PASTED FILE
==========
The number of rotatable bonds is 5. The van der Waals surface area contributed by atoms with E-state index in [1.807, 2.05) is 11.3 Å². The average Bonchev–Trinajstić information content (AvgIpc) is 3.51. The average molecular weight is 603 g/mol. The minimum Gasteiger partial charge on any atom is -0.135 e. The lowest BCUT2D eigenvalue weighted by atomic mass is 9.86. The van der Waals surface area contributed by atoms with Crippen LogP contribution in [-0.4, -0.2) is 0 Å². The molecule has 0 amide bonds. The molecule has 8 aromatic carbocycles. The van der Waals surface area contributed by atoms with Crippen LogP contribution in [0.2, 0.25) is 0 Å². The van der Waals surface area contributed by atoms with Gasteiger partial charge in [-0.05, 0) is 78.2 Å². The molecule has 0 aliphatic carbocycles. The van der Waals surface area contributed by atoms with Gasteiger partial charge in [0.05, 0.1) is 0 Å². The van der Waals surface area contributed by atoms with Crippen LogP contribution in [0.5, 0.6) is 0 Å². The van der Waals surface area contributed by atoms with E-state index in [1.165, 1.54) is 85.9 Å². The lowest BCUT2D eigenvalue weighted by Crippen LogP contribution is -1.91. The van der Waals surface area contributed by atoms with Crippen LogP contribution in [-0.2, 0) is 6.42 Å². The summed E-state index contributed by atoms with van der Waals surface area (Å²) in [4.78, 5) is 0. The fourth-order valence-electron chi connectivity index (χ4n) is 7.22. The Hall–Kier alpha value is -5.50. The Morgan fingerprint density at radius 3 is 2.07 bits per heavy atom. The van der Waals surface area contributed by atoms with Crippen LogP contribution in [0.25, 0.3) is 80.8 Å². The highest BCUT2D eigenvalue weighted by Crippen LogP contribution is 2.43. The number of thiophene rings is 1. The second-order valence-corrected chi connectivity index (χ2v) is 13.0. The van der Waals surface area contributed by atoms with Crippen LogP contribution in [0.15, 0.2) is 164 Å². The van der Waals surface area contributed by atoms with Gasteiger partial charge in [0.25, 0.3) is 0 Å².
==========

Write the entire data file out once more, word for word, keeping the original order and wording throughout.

The number of rotatable bonds is 5. The van der Waals surface area contributed by atoms with E-state index in [1.807, 2.05) is 11.3 Å². The average Bonchev–Trinajstić information content (AvgIpc) is 3.51. The average molecular weight is 603 g/mol. The minimum Gasteiger partial charge on any atom is -0.135 e. The lowest BCUT2D eigenvalue weighted by atomic mass is 9.86. The van der Waals surface area contributed by atoms with Crippen LogP contribution in [-0.4, -0.2) is 0 Å². The molecule has 0 amide bonds. The molecule has 8 aromatic carbocycles. The van der Waals surface area contributed by atoms with Crippen LogP contribution in [0.2, 0.25) is 0 Å². The van der Waals surface area contributed by atoms with Gasteiger partial charge in [-0.05, 0) is 78.2 Å². The molecule has 0 aliphatic carbocycles. The van der Waals surface area contributed by atoms with Gasteiger partial charge in [0.05, 0.1) is 0 Å². The van der Waals surface area contributed by atoms with Crippen LogP contribution in [0.5, 0.6) is 0 Å². The van der Waals surface area contributed by atoms with E-state index in [1.165, 1.54) is 85.9 Å². The lowest BCUT2D eigenvalue weighted by Crippen LogP contribution is -1.91. The van der Waals surface area contributed by atoms with Crippen LogP contribution in [-0.2, 0) is 6.42 Å². The summed E-state index contributed by atoms with van der Waals surface area (Å²) in [4.78, 5) is 0. The fourth-order valence-electron chi connectivity index (χ4n) is 7.22. The Hall–Kier alpha value is -5.50. The Morgan fingerprint density at radius 3 is 2.07 bits per heavy atom. The van der Waals surface area contributed by atoms with Crippen LogP contribution in [0.25, 0.3) is 80.8 Å². The highest BCUT2D eigenvalue weighted by Crippen LogP contribution is 2.43. The number of thiophene rings is 1. The second-order valence-corrected chi connectivity index (χ2v) is 13.0. The van der Waals surface area contributed by atoms with Crippen LogP contribution in [0.15, 0.2) is 164 Å². The van der Waals surface area contributed by atoms with Gasteiger partial charge in [0.25, 0.3) is 0 Å².